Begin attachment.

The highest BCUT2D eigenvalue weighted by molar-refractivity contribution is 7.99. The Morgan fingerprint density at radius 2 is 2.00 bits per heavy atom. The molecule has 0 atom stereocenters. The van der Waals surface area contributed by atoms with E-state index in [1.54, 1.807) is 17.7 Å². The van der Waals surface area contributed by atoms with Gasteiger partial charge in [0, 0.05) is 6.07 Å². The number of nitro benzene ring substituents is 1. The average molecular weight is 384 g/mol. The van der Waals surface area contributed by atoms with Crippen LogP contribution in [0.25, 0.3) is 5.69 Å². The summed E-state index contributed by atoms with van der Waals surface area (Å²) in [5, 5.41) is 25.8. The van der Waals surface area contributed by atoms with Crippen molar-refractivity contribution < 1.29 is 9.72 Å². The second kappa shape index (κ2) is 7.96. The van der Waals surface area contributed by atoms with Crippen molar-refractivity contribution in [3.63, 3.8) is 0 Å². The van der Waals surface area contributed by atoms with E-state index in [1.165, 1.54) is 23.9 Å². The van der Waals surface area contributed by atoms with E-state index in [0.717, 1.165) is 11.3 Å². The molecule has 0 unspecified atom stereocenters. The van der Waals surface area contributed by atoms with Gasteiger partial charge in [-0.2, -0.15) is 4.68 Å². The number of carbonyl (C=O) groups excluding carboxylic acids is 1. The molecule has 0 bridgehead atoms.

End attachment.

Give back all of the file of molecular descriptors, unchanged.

The highest BCUT2D eigenvalue weighted by molar-refractivity contribution is 7.99. The Morgan fingerprint density at radius 2 is 2.00 bits per heavy atom. The molecule has 0 atom stereocenters. The van der Waals surface area contributed by atoms with E-state index in [1.54, 1.807) is 17.7 Å². The van der Waals surface area contributed by atoms with Gasteiger partial charge in [0, 0.05) is 6.07 Å². The number of nitro benzene ring substituents is 1. The average molecular weight is 384 g/mol. The van der Waals surface area contributed by atoms with Crippen LogP contribution in [0.25, 0.3) is 5.69 Å². The summed E-state index contributed by atoms with van der Waals surface area (Å²) in [5, 5.41) is 25.8. The van der Waals surface area contributed by atoms with Crippen molar-refractivity contribution < 1.29 is 9.72 Å². The second kappa shape index (κ2) is 7.96. The van der Waals surface area contributed by atoms with Crippen molar-refractivity contribution in [3.63, 3.8) is 0 Å². The van der Waals surface area contributed by atoms with E-state index in [1.165, 1.54) is 23.9 Å². The van der Waals surface area contributed by atoms with E-state index in [0.717, 1.165) is 11.3 Å². The molecule has 0 unspecified atom stereocenters. The van der Waals surface area contributed by atoms with Gasteiger partial charge in [-0.2, -0.15) is 4.68 Å². The number of carbonyl (C=O) groups excluding carboxylic acids is 1. The molecule has 0 bridgehead atoms.